A Qualitative Analysis of Young Sexual Minority Men's Perspectives on Human Papillomavirus Vaccination

Mary A. Gerend*, Krystal Madkins, Shariell Crosby, Aaron K. Korpak, Gregory L. Phillips, Michael Bass, Magda Houlberg, Brian Mustanski

*Corresponding author for this work

Research output: Contribution to journalArticle

Abstract

Men who have sex with men (MSM) are affected disproportionately by cancers caused by human papillomavirus (HPV). A safe and effective vaccine is available to prevent HPV infection, yet rates of HPV vaccination among young MSM are low. Guided by the Information, Motivation, and Behavioral Skills model, the purpose of this study was to identify young sexual minority men's perspectives on HPV vaccination. Methods: Men (N = 29) 18-26 years of age, who identified as gay, bisexual, or queer, completed a semistructured interview. Vaccinated (n = 9) and unvaccinated men (n = 20) were interviewed. The interview assessed knowledge, motivation, and behavioral skills related to HPV vaccination as well as relevant contextual factors (e.g., provider recommendation). Interviews were coded for recurring themes. Results: Most participants were aware of HPV and the HPV vaccine; however, misconceptions and knowledge gaps were common with many believing that HPV vaccination was only for women. Motivational factors included perceived advantages (e.g., reducing risk of HPV-related disease) and disadvantages (e.g., stigma) of HPV vaccination, perceived threat of HPV-related disease, and subjective norms for HPV vaccination. Relevant behavioral skills included disclosure of sexual orientation and comfort discussing HPV vaccination. Concerns about vaccine cost, access, and convenience were salient barriers to initiating and completing the series. Encouragement from a health care provider was cited as the primary reason for receiving the HPV vaccine. Conclusion: When developing interventions to increase HPV vaccination among young sexual minority men, it is important to address facilitators and barriers that reflect the unique needs of this population.

Original languageEnglish (US)
Pages (from-to)350-356
Number of pages7
JournalLGBT Health
Volume6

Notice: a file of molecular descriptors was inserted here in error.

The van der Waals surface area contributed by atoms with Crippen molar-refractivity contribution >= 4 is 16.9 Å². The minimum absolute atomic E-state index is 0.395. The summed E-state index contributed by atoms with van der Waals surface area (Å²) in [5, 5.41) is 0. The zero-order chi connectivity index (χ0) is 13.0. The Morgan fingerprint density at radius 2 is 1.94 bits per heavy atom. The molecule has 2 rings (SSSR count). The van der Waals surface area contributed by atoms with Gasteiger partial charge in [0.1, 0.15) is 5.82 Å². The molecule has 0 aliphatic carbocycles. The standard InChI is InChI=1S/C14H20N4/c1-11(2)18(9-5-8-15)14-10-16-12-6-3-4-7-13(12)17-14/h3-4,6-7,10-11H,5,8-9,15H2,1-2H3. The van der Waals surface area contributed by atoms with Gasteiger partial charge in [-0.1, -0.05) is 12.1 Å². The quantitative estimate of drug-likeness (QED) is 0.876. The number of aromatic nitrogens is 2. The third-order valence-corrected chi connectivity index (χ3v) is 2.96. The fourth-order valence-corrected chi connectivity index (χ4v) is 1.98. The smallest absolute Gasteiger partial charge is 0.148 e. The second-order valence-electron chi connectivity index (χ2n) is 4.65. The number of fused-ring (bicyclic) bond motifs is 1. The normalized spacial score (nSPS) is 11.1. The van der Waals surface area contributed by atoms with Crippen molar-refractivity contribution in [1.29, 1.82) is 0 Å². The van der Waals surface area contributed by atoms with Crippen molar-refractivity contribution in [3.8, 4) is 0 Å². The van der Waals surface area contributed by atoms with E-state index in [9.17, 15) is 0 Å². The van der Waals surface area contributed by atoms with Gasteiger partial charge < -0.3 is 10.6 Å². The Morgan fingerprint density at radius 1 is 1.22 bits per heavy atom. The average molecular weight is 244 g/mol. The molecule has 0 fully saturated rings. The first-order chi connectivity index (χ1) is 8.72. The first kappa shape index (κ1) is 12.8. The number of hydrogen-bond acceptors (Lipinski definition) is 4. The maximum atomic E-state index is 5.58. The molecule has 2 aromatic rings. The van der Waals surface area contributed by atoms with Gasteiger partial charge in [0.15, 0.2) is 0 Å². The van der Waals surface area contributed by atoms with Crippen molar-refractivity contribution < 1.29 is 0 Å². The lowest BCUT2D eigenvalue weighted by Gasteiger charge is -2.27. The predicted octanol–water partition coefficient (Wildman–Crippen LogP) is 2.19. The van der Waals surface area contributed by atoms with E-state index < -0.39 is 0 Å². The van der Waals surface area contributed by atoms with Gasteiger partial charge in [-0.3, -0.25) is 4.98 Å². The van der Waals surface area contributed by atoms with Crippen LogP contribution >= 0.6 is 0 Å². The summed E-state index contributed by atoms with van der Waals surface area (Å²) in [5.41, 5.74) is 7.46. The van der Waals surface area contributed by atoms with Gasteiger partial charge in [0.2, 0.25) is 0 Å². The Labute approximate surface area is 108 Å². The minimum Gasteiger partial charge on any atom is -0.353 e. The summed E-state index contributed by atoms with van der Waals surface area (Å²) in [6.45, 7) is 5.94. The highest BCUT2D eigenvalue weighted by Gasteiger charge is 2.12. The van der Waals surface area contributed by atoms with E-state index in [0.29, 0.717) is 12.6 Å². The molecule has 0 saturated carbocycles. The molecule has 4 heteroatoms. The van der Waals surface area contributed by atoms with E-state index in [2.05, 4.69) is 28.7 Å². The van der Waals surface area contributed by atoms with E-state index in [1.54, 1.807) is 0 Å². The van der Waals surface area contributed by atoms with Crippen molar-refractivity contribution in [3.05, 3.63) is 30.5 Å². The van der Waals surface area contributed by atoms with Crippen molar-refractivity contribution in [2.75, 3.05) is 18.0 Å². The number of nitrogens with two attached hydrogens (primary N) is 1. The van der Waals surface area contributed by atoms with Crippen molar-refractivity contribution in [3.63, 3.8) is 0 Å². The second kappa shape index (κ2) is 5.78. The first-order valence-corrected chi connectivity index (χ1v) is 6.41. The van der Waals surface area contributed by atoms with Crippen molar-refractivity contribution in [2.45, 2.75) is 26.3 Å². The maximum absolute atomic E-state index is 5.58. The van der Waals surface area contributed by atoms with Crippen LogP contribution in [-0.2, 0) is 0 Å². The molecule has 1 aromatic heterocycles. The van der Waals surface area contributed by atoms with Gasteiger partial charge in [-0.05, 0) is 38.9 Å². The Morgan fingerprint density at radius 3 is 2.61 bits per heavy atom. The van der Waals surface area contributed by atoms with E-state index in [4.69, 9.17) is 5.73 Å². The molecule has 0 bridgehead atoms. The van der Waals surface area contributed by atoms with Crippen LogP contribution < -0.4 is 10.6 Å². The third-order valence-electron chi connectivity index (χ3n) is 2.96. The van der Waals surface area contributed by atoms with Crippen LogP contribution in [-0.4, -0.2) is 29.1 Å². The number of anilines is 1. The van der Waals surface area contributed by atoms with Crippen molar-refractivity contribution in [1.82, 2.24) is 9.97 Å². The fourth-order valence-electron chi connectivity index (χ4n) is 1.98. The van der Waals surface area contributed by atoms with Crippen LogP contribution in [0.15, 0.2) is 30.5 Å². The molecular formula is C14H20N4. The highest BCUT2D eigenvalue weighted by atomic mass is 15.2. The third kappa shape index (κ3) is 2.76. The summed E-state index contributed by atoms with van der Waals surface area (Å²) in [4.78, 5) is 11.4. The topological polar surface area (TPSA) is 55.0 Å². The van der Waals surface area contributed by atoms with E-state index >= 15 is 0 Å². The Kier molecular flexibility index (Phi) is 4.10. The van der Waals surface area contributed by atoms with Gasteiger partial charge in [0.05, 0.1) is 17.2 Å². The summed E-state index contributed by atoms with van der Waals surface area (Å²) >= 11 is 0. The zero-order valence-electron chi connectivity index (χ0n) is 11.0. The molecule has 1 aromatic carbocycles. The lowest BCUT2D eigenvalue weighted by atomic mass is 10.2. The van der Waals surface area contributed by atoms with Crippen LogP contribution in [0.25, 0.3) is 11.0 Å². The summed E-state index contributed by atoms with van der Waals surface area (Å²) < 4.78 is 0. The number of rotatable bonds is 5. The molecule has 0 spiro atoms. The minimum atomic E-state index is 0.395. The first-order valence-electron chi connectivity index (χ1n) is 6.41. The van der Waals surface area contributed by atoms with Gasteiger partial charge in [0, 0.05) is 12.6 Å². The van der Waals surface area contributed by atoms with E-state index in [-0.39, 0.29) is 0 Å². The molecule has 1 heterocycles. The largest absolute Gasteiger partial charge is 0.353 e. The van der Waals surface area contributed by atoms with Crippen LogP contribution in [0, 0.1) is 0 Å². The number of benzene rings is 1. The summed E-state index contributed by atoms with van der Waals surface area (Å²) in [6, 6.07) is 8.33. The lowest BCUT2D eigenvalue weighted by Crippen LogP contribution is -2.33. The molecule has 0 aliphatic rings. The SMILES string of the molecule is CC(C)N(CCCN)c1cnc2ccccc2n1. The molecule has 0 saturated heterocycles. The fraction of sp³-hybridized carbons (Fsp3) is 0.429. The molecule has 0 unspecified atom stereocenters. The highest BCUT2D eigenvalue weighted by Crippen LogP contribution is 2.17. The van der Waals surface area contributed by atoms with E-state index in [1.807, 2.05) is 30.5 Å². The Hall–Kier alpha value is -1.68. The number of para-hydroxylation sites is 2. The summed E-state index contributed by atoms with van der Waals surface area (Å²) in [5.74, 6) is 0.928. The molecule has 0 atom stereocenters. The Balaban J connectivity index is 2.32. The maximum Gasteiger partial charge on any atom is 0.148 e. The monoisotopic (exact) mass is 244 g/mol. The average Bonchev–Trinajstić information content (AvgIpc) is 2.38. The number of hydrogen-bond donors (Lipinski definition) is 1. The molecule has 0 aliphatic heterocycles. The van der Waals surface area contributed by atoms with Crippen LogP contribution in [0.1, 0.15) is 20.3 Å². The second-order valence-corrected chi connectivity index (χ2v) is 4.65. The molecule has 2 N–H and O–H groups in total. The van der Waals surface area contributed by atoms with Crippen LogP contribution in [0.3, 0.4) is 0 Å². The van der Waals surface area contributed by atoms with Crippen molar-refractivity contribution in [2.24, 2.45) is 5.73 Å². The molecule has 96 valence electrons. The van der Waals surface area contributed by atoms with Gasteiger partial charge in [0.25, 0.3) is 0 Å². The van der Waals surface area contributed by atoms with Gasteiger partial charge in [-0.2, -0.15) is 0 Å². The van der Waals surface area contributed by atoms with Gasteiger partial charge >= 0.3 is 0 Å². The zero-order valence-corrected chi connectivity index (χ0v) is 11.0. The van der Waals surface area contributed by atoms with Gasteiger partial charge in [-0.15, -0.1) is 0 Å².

Issue number7
DOIs
StatePublished - Oct 2019

Fingerprint

Vaccination
Papillomavirus Vaccines
Interviews
Sexual Minorities
Motivation
Vaccines
Papillomavirus Infections
Disclosure
Sexual Behavior
Health Personnel
Costs and Cost Analysis

Keywords

  • HPV
  • human papillomavirus vaccines
  • men who have sex with men
  • psychosocial factors
  • sexual minority
  • young adult

ASJC Scopus subject areas

  • Dermatology
  • Obstetrics and Gynecology
  • Public Health, Environmental and Occupational Health
  • Psychiatry and Mental health
  • Urology

Cite this

Gerend, Mary A. ; Madkins, Krystal ; Crosby, Shariell ; Korpak, Aaron K. ; Phillips, Gregory L. ; Bass, Michael ; Houlberg, Magda ; Mustanski, Brian. / A Qualitative Analysis of Young Sexual Minority Men's Perspectives on Human Papillomavirus Vaccination. In: LGBT Health. 2019 ; Vol. 6, No. 7. pp. 350-356.
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abstract = "Men who have sex with men (MSM) are affected disproportionately by cancers caused by human papillomavirus (HPV). A safe and effective vaccine is available to prevent HPV infection, yet rates of HPV vaccination among young MSM are low. Guided by the Information, Motivation, and Behavioral Skills model, the purpose of this study was to identify young sexual minority men's perspectives on HPV vaccination. Methods: Men (N = 29) 18-26 years of age, who identified as gay, bisexual, or queer, completed a semistructured interview. Vaccinated (n = 9) and unvaccinated men (n = 20) were interviewed. The interview assessed knowledge, motivation, and behavioral skills related to HPV vaccination as well as relevant contextual factors (e.g., provider recommendation). Interviews were coded for recurring themes. Results: Most participants were aware of HPV and the HPV vaccine; however, misconceptions and knowledge gaps were common with many believing that HPV vaccination was only for women. Motivational factors included perceived advantages (e.g., reducing risk of HPV-related disease) and disadvantages (e.g., stigma) of HPV vaccination, perceived threat of HPV-related disease, and subjective norms for HPV vaccination. Relevant behavioral skills included disclosure of sexual orientation and comfort discussing HPV vaccination. Concerns about vaccine cost, access, and convenience were salient barriers to initiating and completing the series. Encouragement from a health care provider was cited as the primary reason for receiving the HPV vaccine. Conclusion: When developing interventions to increase HPV vaccination among young sexual minority men, it is important to address facilitators and barriers that reflect the unique needs of this population.",
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A Qualitative Analysis of Young Sexual Minority Men's Perspectives on Human Papillomavirus Vaccination. / Gerend, Mary A.; Madkins, Krystal; Crosby, Shariell; Korpak, Aaron K.; Phillips, Gregory L.; Bass, Michael; Houlberg, Magda; Mustanski, Brian.

In: LGBT Health, Vol. 6, No. 7, 10.2019, p. 350-356.

Research output: Contribution to journalArticle

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AU - Mustanski, Brian

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